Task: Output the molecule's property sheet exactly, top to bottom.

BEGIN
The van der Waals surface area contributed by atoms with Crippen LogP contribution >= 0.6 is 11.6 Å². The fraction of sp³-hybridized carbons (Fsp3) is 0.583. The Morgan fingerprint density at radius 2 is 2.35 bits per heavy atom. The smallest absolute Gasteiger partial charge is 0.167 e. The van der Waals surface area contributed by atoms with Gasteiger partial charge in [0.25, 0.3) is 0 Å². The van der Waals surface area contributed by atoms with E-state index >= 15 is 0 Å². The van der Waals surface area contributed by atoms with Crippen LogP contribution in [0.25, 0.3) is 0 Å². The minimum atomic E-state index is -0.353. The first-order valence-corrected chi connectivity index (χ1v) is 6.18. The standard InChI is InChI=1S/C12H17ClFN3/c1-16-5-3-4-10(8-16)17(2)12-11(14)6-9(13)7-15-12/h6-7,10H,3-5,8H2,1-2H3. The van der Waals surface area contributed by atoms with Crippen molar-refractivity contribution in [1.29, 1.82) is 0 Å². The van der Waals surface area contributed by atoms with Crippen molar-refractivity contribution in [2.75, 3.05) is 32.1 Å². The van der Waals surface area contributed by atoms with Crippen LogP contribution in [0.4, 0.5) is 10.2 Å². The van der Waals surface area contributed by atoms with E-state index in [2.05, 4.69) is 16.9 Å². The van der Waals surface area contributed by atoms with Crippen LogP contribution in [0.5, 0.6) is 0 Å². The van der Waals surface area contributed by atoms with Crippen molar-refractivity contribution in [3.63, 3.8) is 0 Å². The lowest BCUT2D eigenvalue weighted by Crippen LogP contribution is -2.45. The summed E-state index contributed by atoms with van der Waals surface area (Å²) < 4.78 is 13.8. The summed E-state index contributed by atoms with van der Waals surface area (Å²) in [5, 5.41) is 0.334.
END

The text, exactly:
The van der Waals surface area contributed by atoms with Crippen LogP contribution >= 0.6 is 11.6 Å². The fraction of sp³-hybridized carbons (Fsp3) is 0.583. The Morgan fingerprint density at radius 2 is 2.35 bits per heavy atom. The smallest absolute Gasteiger partial charge is 0.167 e. The van der Waals surface area contributed by atoms with Gasteiger partial charge in [0.25, 0.3) is 0 Å². The van der Waals surface area contributed by atoms with E-state index >= 15 is 0 Å². The van der Waals surface area contributed by atoms with Crippen LogP contribution in [0.25, 0.3) is 0 Å². The minimum atomic E-state index is -0.353. The first-order valence-corrected chi connectivity index (χ1v) is 6.18. The standard InChI is InChI=1S/C12H17ClFN3/c1-16-5-3-4-10(8-16)17(2)12-11(14)6-9(13)7-15-12/h6-7,10H,3-5,8H2,1-2H3. The van der Waals surface area contributed by atoms with Crippen molar-refractivity contribution in [1.29, 1.82) is 0 Å². The van der Waals surface area contributed by atoms with Crippen molar-refractivity contribution in [2.75, 3.05) is 32.1 Å². The van der Waals surface area contributed by atoms with Crippen LogP contribution in [0.4, 0.5) is 10.2 Å². The van der Waals surface area contributed by atoms with E-state index in [2.05, 4.69) is 16.9 Å². The van der Waals surface area contributed by atoms with Crippen LogP contribution in [0.5, 0.6) is 0 Å². The van der Waals surface area contributed by atoms with Crippen molar-refractivity contribution in [3.63, 3.8) is 0 Å². The lowest BCUT2D eigenvalue weighted by Crippen LogP contribution is -2.45. The summed E-state index contributed by atoms with van der Waals surface area (Å²) < 4.78 is 13.8. The summed E-state index contributed by atoms with van der Waals surface area (Å²) in [5, 5.41) is 0.334.